National Law Library of Canada?

Further to Simon’s post yesterday on this topic, the Canadian Association of Law Libraries passed a resolution sometime ago recommending the appointment of a National Law Librarian. In recommendation # 8 in my recent LLM thesis (available online on SLAW at http://www.slaw.ca/resources/tjaden-thesis/), I supported this recommendation in the following terms:

As mentioned in Recommendation #1 above, the Access to Information Review Task Force has recommended “a co-ordinated government-wide strategy be developed to address the crisis in information management” including “partnerships among the agencies with primary responsibility for information management” such as the National Library and other government institutions. Along these lines, the government should appoint a National Law Librarian at the National Library of Canada consistent with the recommendation of the Canadian Association of Law Libraries in their Resolution 2000/3:

WHEREAS the National Library of Canada is charged with the mandate to collect and preserve the social, literary, economic, historical and legal publications related to or published in Canada; and

WHEREAS the National Library of Canada is the institution best positioned to facilitate co-operation and collaboration among Canadian law libraries and law library organizations, and with national bibliographic institutions of other nations; and

WHEREAS CALL/ACBD is the Canadian professional association most aware of and knowledgeable about the preservation and access issues related to the publication of legal materials in digital form; and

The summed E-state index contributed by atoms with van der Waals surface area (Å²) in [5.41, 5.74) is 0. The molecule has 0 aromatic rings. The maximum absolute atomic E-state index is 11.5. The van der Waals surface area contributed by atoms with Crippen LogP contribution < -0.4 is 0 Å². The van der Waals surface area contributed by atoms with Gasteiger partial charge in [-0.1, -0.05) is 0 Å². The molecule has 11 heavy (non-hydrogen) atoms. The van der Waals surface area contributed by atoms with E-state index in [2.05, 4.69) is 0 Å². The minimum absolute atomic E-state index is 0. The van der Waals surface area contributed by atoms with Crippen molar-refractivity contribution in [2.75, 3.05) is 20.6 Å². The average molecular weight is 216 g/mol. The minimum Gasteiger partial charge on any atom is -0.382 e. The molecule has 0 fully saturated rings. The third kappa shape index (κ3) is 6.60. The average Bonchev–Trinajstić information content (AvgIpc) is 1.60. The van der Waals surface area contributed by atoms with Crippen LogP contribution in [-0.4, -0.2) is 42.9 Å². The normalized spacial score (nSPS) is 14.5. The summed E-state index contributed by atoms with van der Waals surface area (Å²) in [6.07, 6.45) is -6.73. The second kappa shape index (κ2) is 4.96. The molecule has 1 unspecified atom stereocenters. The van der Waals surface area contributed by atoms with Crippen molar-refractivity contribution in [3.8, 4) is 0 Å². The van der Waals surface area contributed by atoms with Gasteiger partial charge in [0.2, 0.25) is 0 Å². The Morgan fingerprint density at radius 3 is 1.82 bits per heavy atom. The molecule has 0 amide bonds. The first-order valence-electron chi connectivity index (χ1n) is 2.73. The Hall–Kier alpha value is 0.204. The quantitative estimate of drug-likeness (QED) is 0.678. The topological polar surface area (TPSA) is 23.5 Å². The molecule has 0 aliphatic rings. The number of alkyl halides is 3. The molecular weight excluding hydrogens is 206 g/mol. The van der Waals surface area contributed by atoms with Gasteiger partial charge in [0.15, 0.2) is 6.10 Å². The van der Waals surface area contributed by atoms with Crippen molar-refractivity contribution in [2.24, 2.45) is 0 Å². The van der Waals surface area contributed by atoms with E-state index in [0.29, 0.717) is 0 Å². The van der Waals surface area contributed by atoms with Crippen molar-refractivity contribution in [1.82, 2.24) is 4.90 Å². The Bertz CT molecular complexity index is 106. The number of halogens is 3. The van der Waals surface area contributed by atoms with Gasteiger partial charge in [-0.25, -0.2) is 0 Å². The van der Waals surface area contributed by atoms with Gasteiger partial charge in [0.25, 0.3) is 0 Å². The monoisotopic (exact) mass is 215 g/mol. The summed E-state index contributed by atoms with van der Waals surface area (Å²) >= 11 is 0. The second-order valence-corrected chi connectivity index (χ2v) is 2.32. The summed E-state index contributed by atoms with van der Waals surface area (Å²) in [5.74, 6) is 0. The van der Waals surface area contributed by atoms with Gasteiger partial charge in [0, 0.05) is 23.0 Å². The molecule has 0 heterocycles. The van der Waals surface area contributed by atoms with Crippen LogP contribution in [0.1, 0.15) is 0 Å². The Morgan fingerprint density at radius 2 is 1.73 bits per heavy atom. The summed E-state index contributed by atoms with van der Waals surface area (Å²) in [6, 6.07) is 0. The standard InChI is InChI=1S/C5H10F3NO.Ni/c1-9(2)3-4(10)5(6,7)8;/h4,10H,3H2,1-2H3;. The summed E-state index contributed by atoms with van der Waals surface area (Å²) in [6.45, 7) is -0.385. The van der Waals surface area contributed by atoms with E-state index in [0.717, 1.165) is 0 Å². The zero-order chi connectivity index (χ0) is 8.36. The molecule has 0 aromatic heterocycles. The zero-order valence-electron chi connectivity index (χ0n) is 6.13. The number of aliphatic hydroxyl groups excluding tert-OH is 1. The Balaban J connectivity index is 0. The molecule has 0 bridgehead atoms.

WHEREAS the globalization of legal information in digital form is a reality that is not yet fully accepted by Canadian institutions in terms of national information policy;

BE IT RESOLVED that CALL/ACBD recommend to the National Librarian, Heritage Canada and to Parliament, the establishment of the position of National Law Librarian with the appropriate authority and resources to work at the national level, and in cooperation with groups and organizations to:

• develop a national legal information policy, especially with regard to access to and preservation of digital legal resources of Canadian origin;

• develop a legal information preservation strategy which is independent of short-term, volunteer initiatives but which may support a distributed undertaking if this appears cost-effective and reliable;

• advise the National Librarian and other working groups on those issues directly related to the unique nature of legal information resources;

• create and facilitate collaborative ventures with national law libraries

A National Law Librarian could be given a mandate to improve access to law-related information in Canada and could be a key person to work with both various sectors within the government and private industry to see this mandate realized.

Comments

  1. The idea of a National Law Librarian was raised with the National Library, who have not been too keen about the idea. In general, and speaking for what I think is the academic law library community in Canada, this idea is probably not an immediate priority. Slawer’s may be aware that the university libraries have for over a decade organized themselves to become a national virtual canadian law library, in absence of any articulated position on legal information by the National Library.